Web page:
shared ownership housing

Shared ownership housing explained

Shared Ownership housing allows you to buy part of a home and to rent the rest.

It means that if you can’t afford to buy a house, either because you do not have enough for the deposit or you cannot raise enough of a mortgage, then home ownership might still be possible.

In this blog, we explain how it works (correct at July 2020)….

Who can apply?

In England the following people can apply for Shared Ownership housing:,

  • First-time buyers or those who used to own a home but can’t afford one now
  • People whose combined household income is less than £80,000 (in London, it’s less than £90,000)
  • People who rent a council or housing association property

In order to apply, you must be over 18 and you cannot own another home.

If you are separating and currently own a family home, this will need to be on the market before you are considered for shared ownership.

You will also need to be able to show that you are not in mortgage or rent arrears and have a good credit history and be able to meet the costs of buying a property and be able to afford the on-going monthly payments.

You don’t have to be a key worker, such as a nurse or teacher, to apply for shared ownership but military personnel will be given priority over other applicants.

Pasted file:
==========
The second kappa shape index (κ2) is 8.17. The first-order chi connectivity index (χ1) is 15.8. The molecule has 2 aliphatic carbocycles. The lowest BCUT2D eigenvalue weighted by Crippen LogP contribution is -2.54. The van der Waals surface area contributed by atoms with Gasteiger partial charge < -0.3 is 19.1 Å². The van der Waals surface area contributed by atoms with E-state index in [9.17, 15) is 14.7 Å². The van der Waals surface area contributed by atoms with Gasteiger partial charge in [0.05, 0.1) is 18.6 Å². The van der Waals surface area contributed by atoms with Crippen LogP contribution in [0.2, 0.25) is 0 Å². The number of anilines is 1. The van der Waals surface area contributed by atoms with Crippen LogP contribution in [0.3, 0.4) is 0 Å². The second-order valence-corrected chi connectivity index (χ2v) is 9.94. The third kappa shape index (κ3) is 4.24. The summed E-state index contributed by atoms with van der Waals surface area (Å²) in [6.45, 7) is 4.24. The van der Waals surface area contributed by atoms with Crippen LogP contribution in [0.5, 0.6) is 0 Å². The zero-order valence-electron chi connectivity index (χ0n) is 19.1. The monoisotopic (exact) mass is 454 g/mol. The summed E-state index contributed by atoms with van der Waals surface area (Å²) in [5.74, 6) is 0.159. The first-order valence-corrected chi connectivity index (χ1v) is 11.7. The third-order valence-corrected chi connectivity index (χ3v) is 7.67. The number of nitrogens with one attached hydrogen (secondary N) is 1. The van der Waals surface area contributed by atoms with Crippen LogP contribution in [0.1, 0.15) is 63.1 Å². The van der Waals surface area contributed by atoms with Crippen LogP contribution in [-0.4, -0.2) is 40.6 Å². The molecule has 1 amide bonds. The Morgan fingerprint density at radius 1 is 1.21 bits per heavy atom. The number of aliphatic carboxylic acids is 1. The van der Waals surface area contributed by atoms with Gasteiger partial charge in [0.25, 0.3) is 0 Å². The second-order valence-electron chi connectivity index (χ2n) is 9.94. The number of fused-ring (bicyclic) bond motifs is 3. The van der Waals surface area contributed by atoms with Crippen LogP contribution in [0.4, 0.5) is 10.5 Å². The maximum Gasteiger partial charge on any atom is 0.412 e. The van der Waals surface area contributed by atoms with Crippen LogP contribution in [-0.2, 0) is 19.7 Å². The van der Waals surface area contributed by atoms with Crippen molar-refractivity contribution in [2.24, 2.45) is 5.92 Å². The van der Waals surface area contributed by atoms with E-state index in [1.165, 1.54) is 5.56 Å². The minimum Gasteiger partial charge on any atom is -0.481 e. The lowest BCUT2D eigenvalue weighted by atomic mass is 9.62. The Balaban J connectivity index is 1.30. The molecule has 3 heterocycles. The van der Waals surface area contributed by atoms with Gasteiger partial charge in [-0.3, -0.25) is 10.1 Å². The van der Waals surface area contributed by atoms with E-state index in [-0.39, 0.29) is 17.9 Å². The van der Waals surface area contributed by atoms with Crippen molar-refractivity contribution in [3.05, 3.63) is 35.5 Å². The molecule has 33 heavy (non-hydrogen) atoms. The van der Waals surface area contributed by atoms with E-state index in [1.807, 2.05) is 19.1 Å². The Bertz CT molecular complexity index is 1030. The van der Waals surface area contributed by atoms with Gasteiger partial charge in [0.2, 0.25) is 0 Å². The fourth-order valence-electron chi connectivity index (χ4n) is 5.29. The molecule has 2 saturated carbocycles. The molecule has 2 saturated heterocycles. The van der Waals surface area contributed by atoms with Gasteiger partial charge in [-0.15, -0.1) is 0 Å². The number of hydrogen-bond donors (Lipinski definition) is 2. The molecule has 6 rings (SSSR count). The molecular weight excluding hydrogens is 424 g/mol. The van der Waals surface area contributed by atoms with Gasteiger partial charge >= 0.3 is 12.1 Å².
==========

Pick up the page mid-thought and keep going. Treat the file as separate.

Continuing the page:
If you’re aged 55 or over, you can get help from another home ownership scheme called ‘Older People’s Shared Ownership’.

How does it work?

 With Shared Ownership, you buy between a quarter and three-quarters of a property. Purchasers will pay a mortgage on the share that they own, and a below-market-value rent to a housing association on the remainder.

You will also pay a service charge and ground rent. As the purchaser only needs a mortgage for the share they own, the amount of money required for a deposit is often much lower compared with purchasing a property outright.

You have the option to buy a bigger share in the property at a later date.

Most of the homes available are newly built, but some are properties being re-sold by housing associations.

Advantages of Shared Ownership

  • Shared Ownership allows you to get on the property ladder as an owner-occupier, offering long-term stability without overstretching yourself.
  • Deposits are generally lower than buying on the open market.
  • Shared Ownership makes mortgages more accessible, even if you’re on a lower wage.
  • Your monthly repayments can often work out cheaper than if you had an outright mortgage. The monthly payments are also generally lower than if you were to rent privately.
  • You have the option to buy more shares of your home in the future via a process known as ‘staircasing’. In most cases, purchasers can staircase all the way to 100%, in which case they are no longer required to pay any rent, just their mortgage along with any relevant service charges and ground rent.
  • You can sell the shares you own at any time.
  • It may not be necessary to pay Stamp Duty land tax on an initial purchase. For more information see https://www.gov.uk/guidance/sdlt-shared-ownership-property